PS. When i plant tomatoes i use Miracle Grow to water them in.Then wait till the plants get that dark green look before i set this up. Sorry Iddee,i didn't mean to rob your post.
Jan 19th 2011, 09:27 AM
I'll call the extension office about the soil test... thanks G3. Thanks to you too Jack for the wonderful idea that will keep us from sunburning all of our tomatoes and let us avoid the tedious staking and constant suckering that drives me crazy! Thanks to Iddee, I've learned about a new variety that I MUST find room for a few plants of!
Can't wait to get the garden going this year!
Jan 19th 2011, 10:19 AM
MamaBeek have you tried an upside down mater plant. Cut a hole in the bottom of a five gallon bucket and stick your plant in it, fill with dirt and hang it up. I have never done it but seen several people who have.
Jan 19th 2011, 10:38 AM
Jack, I am reading every post and learning. Keep hijacking.
Mama beek, I planted 30 seeds yesterday and plan to plant more this week. How many plants do you want. I only plan to use 6.
Jan 19th 2011, 12:49 PM
I'll take whatever you don't want Iddee! We can as many tomatoes as we can get (except for last year) since we tend to go through about a gallon or two a week around here.
I think I'll start some seeds tonight after church, I'll have to order the cherokee purple seeds again...mine have gone awol. I'm getting my seed shelf together to start lots of good things for the garden this year. I've got spinach and carrots coming in now :Dancing:
The real challenge for me is being able to maintain the garden I start! I always plant as much as I can and then when it's 110 degrees out here I can't go out and do all of the weeding. Last year was our worst garden year EVER, so I guess anything will be an improvement.
G3, I think I'll plant a few upside down. I did that one year when the kids were really little. We had them in buckets resting in the holes between rungs on an old wooden ladder on top of two old clothesline posts. I'm short though and watering them all the time got to be a hassle.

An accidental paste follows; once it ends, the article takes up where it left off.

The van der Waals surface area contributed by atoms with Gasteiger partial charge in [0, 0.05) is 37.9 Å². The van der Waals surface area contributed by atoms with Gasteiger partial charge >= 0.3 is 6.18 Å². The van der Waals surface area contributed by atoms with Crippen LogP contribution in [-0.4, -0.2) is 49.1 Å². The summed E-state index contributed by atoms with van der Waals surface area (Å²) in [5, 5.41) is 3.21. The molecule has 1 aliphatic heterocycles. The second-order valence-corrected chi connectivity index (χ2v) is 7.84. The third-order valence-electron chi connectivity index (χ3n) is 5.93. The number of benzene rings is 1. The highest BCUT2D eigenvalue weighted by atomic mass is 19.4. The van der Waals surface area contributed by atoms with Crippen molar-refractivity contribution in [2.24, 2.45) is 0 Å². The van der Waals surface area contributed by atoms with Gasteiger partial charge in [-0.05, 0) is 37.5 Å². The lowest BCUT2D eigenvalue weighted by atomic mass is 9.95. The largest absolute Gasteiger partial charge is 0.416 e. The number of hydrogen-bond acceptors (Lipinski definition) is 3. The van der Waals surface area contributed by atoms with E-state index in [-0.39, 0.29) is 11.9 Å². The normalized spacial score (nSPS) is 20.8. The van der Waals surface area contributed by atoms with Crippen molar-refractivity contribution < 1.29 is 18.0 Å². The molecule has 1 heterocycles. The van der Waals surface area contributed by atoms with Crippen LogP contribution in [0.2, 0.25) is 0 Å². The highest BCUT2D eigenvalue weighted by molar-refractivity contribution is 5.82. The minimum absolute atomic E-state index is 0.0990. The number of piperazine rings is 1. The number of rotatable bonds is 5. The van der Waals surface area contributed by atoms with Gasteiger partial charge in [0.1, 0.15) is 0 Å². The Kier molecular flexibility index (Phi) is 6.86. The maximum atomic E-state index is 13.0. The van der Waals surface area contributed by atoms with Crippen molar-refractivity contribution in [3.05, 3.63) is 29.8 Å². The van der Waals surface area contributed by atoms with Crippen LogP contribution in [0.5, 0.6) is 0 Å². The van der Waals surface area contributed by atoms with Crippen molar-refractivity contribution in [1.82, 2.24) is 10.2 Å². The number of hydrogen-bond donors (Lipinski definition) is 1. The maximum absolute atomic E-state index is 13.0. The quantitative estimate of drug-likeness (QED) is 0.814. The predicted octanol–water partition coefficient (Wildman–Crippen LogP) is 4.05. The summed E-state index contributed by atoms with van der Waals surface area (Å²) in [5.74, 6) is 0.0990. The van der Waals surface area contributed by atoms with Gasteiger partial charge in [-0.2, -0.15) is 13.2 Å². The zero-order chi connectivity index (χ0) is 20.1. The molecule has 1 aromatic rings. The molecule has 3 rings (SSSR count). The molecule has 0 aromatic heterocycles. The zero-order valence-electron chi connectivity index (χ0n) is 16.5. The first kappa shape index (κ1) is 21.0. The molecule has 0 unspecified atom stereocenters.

Jan 19th 2011, 01:08 PM
you can get one of those extra tall younguns of yours to do the watering :lol:
Jan 19th 2011, 03:04 PM
G3, that's just too funny! They all just laugh now when I stand in front of a kitchen cabinet and holler "hey tall person!".
Jan 19th 2011, 03:20 PM
I don't know what cherokee purple is, but German Johnson takes about 2 to make a quart. They are softball size or larger.
Jan 19th 2011, 03:23 PM
Troy LOVES the cherokee purple tomatoes and insists that I grow at least a few every year. The flavor is very intense, the plants are great producers even in crazy weather, and they make the best spaghetti sauce! They are kind of a dusky purple color with green shoulders. http://en.wikipedia.org/wiki/Cherokee_purple
Those German Johnsons are sounding better all the time!
Jan 19th 2011, 03:46 PM
Okay, that's it. You crazy people are planting tomatoes in JANUARY. I hereby resolve to not plant any tomatoes this year, and everyone can send me their "extra" canned tomatoes, sauce, juice, whathaveyou.
Lost 2 qts of canned tomatoes, here. Went to pull the jars out for chili, and the seals had let loose. When I popped the lids, they kind of exploded in the sink. Bummer. Into the compost they went. They were two "short-fill" jars, though - not enough tomatoes and too much liquid - wonder if that's why they did not process properly.
Jan 19th 2011, 09:06 PM
The German Johnson is a big pink low acide tomatoe with a good flavor. I started having blight problems with them and switched to the pink girl, that is much like them but not as big. I may try them again this year, they are both a indeterminate type and i plant and tie them to cattle panel's, they will bare till frost.When the temp. get's above 85F the blooms will not set on tomatoes,i've had people tell me there tomatoes are dying because they are not setting on, i tell them to wait until the temp. gets below 80F and they will, so keep them watered. :thumbsup: Jack
Jan 20th 2011, 06:19 AM